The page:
Have you ever been curious about those signs for the “General Patton Memorial Museum” at the exit off the I-10 at Chiriaco Summit, California, in the middle of the desert between Phoenix and L.A.? It always seemed to me like a random place for a museum devoted to the famed WWII General sometimes known as “Old Blood and Guts.” But on a recent visit, I quickly learned that it’s a very appropriate location.
Not only was Patton a California native—his father was the mayor of San Marino—but the museum itself is near the former site of Camp Young, the headquarters of the Desert Training Center, the massive expanse of terrain commanded (and expanded) by Patton for desert combat training in WWII. The Museum holds collections not only of material related to Patton’s life and career but of the DTC.
There’s also the outdoor Matzner Tank Pavilion, featuring a collection of tanks and armored vehicles, from Patton’s era and later. And then there’s the photo-op statue out front, of George with his canine pal “William the Conqueror.”
It’s a cool place to stop, and it’s just gotten cooler, having undergone a significant renovation.
“Over the past two years, the Museum has tripled in size,” explains Executive Director Michael Ables. “Last year we opened the Tank Pavilion, with the help of [Coachella Valley philanthropist] Harold Matzner.”
But the Patton Museum has grown on the inside as well.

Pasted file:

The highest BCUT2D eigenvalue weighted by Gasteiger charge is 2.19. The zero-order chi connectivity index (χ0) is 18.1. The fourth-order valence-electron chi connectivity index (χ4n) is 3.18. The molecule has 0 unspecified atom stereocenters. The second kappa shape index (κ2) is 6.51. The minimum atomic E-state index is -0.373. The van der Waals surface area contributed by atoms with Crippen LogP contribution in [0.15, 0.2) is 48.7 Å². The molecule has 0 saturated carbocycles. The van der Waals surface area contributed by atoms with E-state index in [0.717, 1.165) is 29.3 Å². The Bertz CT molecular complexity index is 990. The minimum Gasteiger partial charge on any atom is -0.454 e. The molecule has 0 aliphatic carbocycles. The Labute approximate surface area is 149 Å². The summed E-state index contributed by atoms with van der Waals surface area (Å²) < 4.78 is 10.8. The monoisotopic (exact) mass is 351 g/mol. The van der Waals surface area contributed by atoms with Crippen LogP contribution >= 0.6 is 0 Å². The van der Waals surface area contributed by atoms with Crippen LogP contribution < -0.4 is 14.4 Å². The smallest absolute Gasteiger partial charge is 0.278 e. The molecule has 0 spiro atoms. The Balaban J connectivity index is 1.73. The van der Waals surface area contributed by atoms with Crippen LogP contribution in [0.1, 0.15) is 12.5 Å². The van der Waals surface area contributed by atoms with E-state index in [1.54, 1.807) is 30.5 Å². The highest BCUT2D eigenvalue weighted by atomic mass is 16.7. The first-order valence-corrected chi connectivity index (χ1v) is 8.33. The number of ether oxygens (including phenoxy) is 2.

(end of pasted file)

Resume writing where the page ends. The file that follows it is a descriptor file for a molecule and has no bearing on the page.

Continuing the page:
“We received a grant from the Barker Foundation to do new educational exhibits,” says Ables. “The west wing will now focus solely on General Patton, WWI and WWII, and that’s it. The east wing is still in transition, but will focus on Korea, Vietnam, Cold War and into the present day.”
In addition to its military side, there are some remarkable artifacts from the area. The most intriguing of these may be “The Big Map,” a massive, nearly five-ton topographical recreation depicting the region, built in the 1920s by the Metropolitan Water District of Southern California to help make the case for the Colorado River Aqueduct in congressional hearings. This spectacular piece has been impressively preserved at the Patton Museum.
Still, the museum’s primary mission is to preserve military history. “Yes, it’s about General Patton,” says Ables, “but it’s about WWI, and WWII, and all the men and women who’ve served our country.”
The newly renovated Patton Museum will re-open Sunday, November 11, with a day of award presentations and dedication festivities starting at 11 a.m. Admission is free on Veteran’s Day.
The George Patton Memorial Museum, at 62-510 Chiriaco Rd, Chiriaco Summit, CA, is open daily (except for Thanksgiving and Christmas Day) from 9:30 a.m. to 4:30 p.m. Regular admission is $8 for adults; $7.50 for seniors; $4.50 for kids 6-17; free for kids younger than six and active-duty military personnel. For details call 760-227-3483 or go to generalpattonmuseum.com.